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Wind, solar farms in the Sahara would increase rain, vegetation

Scientists have known for years that both wind and solar farms can have local effects on heat, humidity, and other factors that may be either beneficial or detrimental to a given region. For this reason, it’s important that researchers carefully study the effects this infrastructure would have on an area before it’s implemented. New research has now found that a massive wind and solar installation in the Sahara Desert and the nearby Sahel would result in increased local temperatures, precipitation, and vegetation. These effects could actually benefit this arid region.

The study was published in the journal Science, and is one of the first to model the climate effects of wind and solar installations while also determining how vegetation would respond to changes in heat and precipitation.

Previous modeling studies have shown that large-scale wind and solar farms can produce significant climate change at continental scales,” says Yan Li, a postdoctoral researcher at the University of Illinois and lead author of the study. “But the lack of vegetation feedbacks could make the modeled climate impacts very different from their actual behavior.”

In the study, simulated wind and solar farms would stretch over 9 million square kilometers, and generate roughly 3 terawatts and 79 terawatts of electrical power on average, respectively. “In 2017, the global energy demand was only 18 terawatts, so this is obviously much more energy than is currently needed worldwide,” says Li.

Their models showed that the wind farms resulted in regional warming of near-surface air temperature, with more significant changes in minimum temperatures than maximum temperatures. “The greater nighttime warming takes place because wind turbines can enhance the vertical mixing and bring down warmer air from above,” the authors explain.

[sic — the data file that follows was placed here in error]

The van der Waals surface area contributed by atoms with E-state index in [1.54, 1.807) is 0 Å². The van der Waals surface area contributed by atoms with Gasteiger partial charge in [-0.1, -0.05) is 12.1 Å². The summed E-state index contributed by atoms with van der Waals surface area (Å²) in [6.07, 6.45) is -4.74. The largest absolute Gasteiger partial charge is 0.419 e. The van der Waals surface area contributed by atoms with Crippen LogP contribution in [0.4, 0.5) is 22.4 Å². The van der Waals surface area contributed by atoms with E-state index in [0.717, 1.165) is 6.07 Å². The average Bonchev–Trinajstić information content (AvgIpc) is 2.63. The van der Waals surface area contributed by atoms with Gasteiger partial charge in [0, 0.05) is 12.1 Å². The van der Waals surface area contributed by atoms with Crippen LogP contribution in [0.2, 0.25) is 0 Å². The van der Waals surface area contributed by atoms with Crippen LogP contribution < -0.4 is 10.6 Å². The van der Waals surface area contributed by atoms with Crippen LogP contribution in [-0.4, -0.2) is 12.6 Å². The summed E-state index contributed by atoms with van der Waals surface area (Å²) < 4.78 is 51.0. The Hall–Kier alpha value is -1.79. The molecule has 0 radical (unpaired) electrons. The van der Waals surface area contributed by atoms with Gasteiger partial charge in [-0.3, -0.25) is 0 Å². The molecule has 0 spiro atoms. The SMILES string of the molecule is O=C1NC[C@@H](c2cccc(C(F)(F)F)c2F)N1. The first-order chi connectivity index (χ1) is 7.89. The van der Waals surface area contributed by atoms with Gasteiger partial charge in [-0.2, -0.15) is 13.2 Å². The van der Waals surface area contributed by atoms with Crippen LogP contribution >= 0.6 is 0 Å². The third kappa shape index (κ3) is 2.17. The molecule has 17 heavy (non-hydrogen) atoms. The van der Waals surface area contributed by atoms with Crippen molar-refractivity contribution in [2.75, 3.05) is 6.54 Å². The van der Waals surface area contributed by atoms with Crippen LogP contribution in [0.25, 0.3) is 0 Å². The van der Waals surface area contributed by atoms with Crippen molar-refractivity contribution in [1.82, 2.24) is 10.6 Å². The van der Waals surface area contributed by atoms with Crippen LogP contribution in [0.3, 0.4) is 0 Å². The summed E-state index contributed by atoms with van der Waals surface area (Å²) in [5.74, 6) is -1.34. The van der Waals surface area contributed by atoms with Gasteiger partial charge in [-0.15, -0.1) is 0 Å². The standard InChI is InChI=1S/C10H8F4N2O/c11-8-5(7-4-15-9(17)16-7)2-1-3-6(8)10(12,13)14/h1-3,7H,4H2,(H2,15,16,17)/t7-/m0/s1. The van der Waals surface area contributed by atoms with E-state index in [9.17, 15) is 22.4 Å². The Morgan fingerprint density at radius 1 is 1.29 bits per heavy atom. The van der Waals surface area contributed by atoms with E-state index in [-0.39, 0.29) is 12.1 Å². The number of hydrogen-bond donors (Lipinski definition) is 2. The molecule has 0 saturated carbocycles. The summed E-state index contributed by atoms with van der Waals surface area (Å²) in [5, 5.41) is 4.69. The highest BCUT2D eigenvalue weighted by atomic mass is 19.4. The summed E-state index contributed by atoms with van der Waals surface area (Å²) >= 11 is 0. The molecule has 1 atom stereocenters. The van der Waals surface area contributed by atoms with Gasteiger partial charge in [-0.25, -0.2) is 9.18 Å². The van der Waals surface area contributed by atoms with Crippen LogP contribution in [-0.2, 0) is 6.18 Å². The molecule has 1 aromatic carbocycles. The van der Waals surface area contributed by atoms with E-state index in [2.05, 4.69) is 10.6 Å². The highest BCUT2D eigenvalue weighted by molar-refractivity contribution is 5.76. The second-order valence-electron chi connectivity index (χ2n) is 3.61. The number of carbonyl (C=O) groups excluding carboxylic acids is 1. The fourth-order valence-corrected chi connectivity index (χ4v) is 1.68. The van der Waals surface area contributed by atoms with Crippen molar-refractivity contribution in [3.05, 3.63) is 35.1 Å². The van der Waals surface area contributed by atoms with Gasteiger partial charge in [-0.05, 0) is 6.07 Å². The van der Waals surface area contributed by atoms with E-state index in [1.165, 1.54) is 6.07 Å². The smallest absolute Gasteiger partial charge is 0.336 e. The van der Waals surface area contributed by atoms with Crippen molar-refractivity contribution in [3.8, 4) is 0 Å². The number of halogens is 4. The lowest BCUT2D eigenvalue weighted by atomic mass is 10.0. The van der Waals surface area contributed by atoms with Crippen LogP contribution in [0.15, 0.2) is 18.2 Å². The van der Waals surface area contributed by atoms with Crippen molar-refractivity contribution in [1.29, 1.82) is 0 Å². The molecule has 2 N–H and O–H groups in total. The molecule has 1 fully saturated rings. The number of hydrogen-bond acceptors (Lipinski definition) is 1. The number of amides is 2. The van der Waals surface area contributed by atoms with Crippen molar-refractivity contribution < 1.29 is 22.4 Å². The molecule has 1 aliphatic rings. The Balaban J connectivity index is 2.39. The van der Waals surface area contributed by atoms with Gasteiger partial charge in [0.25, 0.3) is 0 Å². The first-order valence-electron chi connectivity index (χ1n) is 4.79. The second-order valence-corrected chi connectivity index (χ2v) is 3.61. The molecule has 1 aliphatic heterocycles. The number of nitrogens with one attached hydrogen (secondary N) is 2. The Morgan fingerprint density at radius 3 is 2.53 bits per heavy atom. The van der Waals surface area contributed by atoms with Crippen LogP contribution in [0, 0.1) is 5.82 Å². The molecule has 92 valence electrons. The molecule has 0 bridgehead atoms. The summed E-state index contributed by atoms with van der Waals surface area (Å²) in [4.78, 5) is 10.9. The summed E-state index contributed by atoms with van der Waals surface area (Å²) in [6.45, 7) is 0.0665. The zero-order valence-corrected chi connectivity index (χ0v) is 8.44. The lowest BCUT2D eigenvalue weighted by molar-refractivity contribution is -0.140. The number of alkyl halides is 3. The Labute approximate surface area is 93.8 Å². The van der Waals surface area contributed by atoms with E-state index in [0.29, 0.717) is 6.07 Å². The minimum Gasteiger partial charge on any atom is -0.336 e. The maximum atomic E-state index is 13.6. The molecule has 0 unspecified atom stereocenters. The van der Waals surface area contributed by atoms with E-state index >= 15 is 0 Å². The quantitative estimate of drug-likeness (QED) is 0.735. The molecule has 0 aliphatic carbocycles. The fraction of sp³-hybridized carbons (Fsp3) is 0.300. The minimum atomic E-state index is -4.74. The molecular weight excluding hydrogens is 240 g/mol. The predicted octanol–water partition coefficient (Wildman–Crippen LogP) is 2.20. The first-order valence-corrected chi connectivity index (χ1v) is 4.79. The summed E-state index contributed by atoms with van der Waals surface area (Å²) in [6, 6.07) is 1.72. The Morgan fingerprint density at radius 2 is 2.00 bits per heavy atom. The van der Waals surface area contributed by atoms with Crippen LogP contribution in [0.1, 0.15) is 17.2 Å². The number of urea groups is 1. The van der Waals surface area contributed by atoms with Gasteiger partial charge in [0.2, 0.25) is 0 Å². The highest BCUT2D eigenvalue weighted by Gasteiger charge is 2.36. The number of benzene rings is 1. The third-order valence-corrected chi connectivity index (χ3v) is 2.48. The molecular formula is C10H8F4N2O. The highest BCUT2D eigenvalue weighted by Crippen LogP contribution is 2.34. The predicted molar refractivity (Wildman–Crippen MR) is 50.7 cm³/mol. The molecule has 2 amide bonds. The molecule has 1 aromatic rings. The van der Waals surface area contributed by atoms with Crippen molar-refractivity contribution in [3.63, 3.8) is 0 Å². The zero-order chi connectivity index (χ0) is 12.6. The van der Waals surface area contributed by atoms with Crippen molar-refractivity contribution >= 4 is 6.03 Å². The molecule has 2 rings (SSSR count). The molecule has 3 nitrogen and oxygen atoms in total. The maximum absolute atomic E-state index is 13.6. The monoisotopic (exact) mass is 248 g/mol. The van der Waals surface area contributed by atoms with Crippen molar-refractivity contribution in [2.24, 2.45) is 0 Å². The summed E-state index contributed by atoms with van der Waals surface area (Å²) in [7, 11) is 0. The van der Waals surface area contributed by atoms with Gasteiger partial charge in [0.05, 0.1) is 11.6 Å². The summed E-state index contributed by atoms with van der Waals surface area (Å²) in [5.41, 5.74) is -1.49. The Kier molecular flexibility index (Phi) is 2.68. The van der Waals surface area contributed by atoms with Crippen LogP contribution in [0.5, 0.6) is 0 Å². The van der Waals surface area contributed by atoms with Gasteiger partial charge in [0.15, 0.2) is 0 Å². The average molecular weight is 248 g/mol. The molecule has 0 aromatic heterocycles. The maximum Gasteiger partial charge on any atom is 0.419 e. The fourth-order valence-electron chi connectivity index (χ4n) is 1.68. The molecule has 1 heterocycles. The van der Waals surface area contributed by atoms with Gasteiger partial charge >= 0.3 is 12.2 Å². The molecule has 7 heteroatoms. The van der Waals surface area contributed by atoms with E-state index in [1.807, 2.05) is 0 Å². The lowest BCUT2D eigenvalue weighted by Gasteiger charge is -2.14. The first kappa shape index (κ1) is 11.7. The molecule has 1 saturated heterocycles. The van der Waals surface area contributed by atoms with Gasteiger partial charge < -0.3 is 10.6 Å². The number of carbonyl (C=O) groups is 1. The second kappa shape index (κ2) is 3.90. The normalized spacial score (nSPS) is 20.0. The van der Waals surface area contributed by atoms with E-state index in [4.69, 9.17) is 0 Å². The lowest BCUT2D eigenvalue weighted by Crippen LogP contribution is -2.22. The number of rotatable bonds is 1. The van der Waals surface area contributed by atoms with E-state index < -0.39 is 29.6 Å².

In the Sahara, precipitation was show to increase as much as 0.25 millimeters per day on average in areas that had wind farms. In the Sahel, average rainfall increased 1.12 millimeters per day.

“This increase in precipitation, in turn, leads to an increase in vegetation cover, creating a positive feedback loop,” says Li.

The results also showed a similar positive effect on temperature and precipitation in areas with solar farms. “We found that the large-scale installation of solar and wind farms can bring more rainfall and promote vegetation growth in these regions,” says Eugenia Kalnay, a study co-author from the University of Maryland.

“The rainfall increase is a consequence of complex land-atmosphere interactions that occur because solar panels and wind turbines create rougher and darker land surfaces. The increase in rainfall and vegetation, combined with clean electricity as a result of solar and wind energy, could help agriculture, economic development and social well-being in the Sahara, Sahel, Middle East and other nearby regions.”

The authors of the study chose to study the Sahara and Sahel due to these regions being sparsely inhabited and highly sensitive to changes in landscape. Furthermore, the Sahara Desert is the largest in the world, and its proximity to Europe and the Middle East is intriguing, due to the growing energy demands of these regions.

By Connor Ertz, Staff Writer

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